Senate Democrats


Washington, DC–In advance of the release next Monday of President Bush’s budget request for 2007, 32 Senate Democrats sent the following letter to the White House calling on him to make pandemic flu preparedness a top priority. Last year, the Republican Senate passed and the President approved funding for pandemic flu preparedness of approximately half what the White House determined was necessary. Democrats are urging President Bush to adequately fund the program to protect Americans from such a dangerous disease.

The full text of the letter follows below:

February 3, 2006

President George W. Bush

The White House

1600 Pennsylvania Avenue

Washington, D.C. 20500

Dear Mr. President:

We are deeply concerned that our nation remains unprepared for the serious and growing threat of an influenza pandemic. Last year, the Republican-controlled Congress passed and you approved $3.8 billion to help protect our nation from a pandemic — less than half the $8 billion passed by the Senate and $3.3 billion less than you determined was necessary for this purpose. As you prepare your fiscal year (FY) 2007 budget request for Congress, we hope your budget will make pandemic flu preparedness a top priority and you will work with us to see that Congress provides the resources needed to address this looming crisis.

As you know, the H5N1 strain of avian influenza has spread to 15 countries where it has killed 83 of the 152 individuals it has infected. Members of your administration have warned that this virus could mutate to a new strain that will allow for sustained human-to-human transmission and cause the next pandemic. World Health Organization officials have cautioned that with every new human infection of the H5N1 virus, the possibility increases that it could mutate into a form that can be easily transmitted between humans.

The human and economic impact of an influenza pandemic on our nation would be devastating. According to the Department of Health and Human Services, a severe flu pandemic could infect 90 million residents and kill almost two million. A Congressional Budget Office report found that under this scenario, thirty percent of the work force would become ill and those who survived would miss three weeks of work. This lost productivity and decrease in consumer spending could cause a $675 billion reduction in the U.S. gross domestic product and move the nation into a recession.

Our nation remains dangerously unprepared to address this looming threat. We are not dedicating enough resources to the global surveillance and preparedness activities that will allow us to prevent, detect, or contain an outbreak of avian flu. If we are unable to contain a pandemic overseas, our strongest defense at home will be an effective vaccine. However, our domestic vaccine manufacturing capacity is so inadequate it could take nearly a year to produce and distribute a vaccine. Effective drugs that can slow the spread of a pandemic until a vaccine is developed are available for less than two percent of our population. Finally, all of these problems are compounded by the fact that our public health infrastructure does not have the capacity to handle a pandemic and the medical community, business and general public remain unprepared for a pandemic. If we do not address the funding shortfall for pandemic preparedness, there will be inadequate resources to fund important protections – including global surveillance and containment, vaccine manufacturing capacity, provider and hospital surge capacity, stockpiling of antivirals and other medications, and preparedness of state and local health departments.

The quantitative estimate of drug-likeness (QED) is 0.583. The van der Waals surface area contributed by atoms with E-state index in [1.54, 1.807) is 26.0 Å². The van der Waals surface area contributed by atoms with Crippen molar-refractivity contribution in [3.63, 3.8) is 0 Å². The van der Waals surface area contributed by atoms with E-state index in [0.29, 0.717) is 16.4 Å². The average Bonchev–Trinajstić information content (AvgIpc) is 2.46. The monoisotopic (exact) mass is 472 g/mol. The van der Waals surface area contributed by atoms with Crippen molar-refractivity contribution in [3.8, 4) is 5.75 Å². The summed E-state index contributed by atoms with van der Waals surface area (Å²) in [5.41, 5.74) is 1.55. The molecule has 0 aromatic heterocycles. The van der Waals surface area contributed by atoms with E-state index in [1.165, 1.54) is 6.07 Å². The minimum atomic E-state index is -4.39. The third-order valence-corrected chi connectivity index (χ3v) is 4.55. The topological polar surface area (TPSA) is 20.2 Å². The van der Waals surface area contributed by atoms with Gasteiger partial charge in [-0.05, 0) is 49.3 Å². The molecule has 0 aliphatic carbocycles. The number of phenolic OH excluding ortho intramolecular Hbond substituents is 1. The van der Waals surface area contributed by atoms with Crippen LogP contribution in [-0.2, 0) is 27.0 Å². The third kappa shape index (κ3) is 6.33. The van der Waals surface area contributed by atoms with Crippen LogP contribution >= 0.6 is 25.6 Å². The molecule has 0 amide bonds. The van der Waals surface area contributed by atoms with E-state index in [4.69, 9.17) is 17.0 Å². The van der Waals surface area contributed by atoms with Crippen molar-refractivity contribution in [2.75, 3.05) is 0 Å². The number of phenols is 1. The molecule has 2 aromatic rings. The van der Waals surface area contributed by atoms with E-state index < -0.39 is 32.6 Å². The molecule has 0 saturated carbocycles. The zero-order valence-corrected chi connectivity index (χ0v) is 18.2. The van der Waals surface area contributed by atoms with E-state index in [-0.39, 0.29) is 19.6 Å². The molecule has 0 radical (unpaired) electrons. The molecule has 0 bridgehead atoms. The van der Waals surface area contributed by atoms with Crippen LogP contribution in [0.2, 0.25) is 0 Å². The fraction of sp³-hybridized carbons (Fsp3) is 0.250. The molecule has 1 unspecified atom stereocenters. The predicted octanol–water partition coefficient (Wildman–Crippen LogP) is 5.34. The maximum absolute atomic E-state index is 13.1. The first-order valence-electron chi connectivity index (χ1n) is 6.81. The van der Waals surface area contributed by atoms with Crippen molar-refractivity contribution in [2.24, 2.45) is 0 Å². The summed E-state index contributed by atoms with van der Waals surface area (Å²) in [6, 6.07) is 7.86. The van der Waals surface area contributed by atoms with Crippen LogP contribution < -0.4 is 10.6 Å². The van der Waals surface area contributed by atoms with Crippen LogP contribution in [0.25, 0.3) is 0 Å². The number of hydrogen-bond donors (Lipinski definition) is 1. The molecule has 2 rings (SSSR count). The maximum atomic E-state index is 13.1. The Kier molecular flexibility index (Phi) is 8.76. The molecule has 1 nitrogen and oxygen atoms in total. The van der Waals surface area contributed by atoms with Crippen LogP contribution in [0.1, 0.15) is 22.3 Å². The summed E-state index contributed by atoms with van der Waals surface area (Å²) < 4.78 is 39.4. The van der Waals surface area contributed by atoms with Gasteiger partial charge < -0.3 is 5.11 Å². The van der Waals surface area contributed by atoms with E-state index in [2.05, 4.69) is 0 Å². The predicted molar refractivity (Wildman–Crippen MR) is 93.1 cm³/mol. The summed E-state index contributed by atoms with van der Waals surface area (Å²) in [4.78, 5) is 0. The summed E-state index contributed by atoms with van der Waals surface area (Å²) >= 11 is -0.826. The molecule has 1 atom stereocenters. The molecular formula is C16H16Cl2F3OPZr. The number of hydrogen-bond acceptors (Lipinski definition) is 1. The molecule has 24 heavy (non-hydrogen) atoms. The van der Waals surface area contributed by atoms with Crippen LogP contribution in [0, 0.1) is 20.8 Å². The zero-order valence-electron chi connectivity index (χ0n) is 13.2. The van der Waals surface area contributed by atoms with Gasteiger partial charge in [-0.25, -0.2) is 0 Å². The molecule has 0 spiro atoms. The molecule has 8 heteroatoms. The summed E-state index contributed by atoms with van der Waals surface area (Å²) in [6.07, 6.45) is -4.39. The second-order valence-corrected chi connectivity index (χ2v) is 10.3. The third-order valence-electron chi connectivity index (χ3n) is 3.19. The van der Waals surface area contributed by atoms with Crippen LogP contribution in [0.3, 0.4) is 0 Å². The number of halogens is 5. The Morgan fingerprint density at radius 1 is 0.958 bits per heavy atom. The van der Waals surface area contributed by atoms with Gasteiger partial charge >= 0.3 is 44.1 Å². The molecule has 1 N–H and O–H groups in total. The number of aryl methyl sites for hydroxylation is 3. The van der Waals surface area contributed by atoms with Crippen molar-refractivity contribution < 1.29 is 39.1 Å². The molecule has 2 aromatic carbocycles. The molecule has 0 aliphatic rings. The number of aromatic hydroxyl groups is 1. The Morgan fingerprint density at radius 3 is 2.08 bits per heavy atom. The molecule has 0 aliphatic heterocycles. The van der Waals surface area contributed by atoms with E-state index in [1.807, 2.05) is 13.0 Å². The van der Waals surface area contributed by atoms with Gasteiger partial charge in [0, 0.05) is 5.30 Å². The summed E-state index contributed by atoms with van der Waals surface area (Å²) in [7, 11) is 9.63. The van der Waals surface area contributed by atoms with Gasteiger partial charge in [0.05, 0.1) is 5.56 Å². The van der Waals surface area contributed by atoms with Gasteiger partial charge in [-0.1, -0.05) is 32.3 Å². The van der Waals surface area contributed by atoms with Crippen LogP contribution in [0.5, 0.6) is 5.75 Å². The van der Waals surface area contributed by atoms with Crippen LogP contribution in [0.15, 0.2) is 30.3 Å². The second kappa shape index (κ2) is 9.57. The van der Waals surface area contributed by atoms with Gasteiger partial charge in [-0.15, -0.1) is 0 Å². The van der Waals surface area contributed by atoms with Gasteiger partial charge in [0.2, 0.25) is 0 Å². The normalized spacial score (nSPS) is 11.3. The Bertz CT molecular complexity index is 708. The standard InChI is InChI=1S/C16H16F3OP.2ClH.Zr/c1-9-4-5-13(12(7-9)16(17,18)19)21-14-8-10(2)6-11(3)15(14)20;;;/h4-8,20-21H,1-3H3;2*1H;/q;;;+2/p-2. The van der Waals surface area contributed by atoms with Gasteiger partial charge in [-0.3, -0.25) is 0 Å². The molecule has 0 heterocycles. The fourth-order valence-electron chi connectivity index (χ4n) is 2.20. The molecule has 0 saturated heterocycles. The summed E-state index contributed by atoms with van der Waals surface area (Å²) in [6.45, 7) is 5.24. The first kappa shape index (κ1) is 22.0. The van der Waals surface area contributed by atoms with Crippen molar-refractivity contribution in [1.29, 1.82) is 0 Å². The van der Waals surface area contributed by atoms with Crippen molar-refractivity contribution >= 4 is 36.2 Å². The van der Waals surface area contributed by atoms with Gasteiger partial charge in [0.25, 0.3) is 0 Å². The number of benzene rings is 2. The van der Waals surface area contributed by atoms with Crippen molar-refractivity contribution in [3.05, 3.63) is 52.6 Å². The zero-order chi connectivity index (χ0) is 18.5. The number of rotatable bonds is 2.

All of these are reasons why the growing threat of a pandemic requires immediate action, why we voted last year to provide $8 billion in emergency funding for pandemic preparedness, and why we believe significant additional resources are needed this year.

In addition, we are concerned about a provision in the FY 2006 Department of Defense Appropriations bill [P.L 109-148] that gives sweeping liability protections for the pharmaceutical industry, even for the consequences of reckless wrongdoing, without funding a compensation program for individuals who are injured as a result of new vaccines or medications. While we support reasonable protection for vaccine makers whose products may cause unforeseen or unpreventable harm, these protections must be narrowly tailored and must be accompanied with protections and compensation for injured patients. As we learned from the failed smallpox vaccination effort, the government cannot expect first responders or members of the public to be vaccinated if they do not have assurances that those injured as a result of vaccines or other medications will be compensated for those injuries. We ask that you reconsider this ill-conceived, hastily crafted liability provision immediately and request funding for a real compensation program.

We hope that you will agree that the serious and growing threat of an influenza pandemic requires swift action and should be made a top priority in your budget. The government’s lack of preparation for this threat is unacceptable. We ask for you to demonstrate your leadership on this issue by requesting the funding needed to address this crisis in your FY 2007 budget request.


Harry Reid, Ron Wyden, Russ Feingold, Tom Harkin, Daniel Inouye, Patrick Leahy, Barack Obama, Debbie Stabenow, Richard Durbin, Edward Kennedy, Herb Kohl, Joseph Biden, Jack Reed, Joseph Lieberman, Bob Menendez, Ken Salazar, Even Bayh, Christopher Dodd, Barbara Mikulski, Hillary Rodham Clinton, Carl Levin, Daniel Akaka, Charles Schumer, Mark Pryor, Frank Lautenberg, Mark Dayton, Paul Sarbanes, Patty Murray, Jeff Bingaman, Dianne Feinstein, John Kerry, Barbara Boxer, Russ Feingold,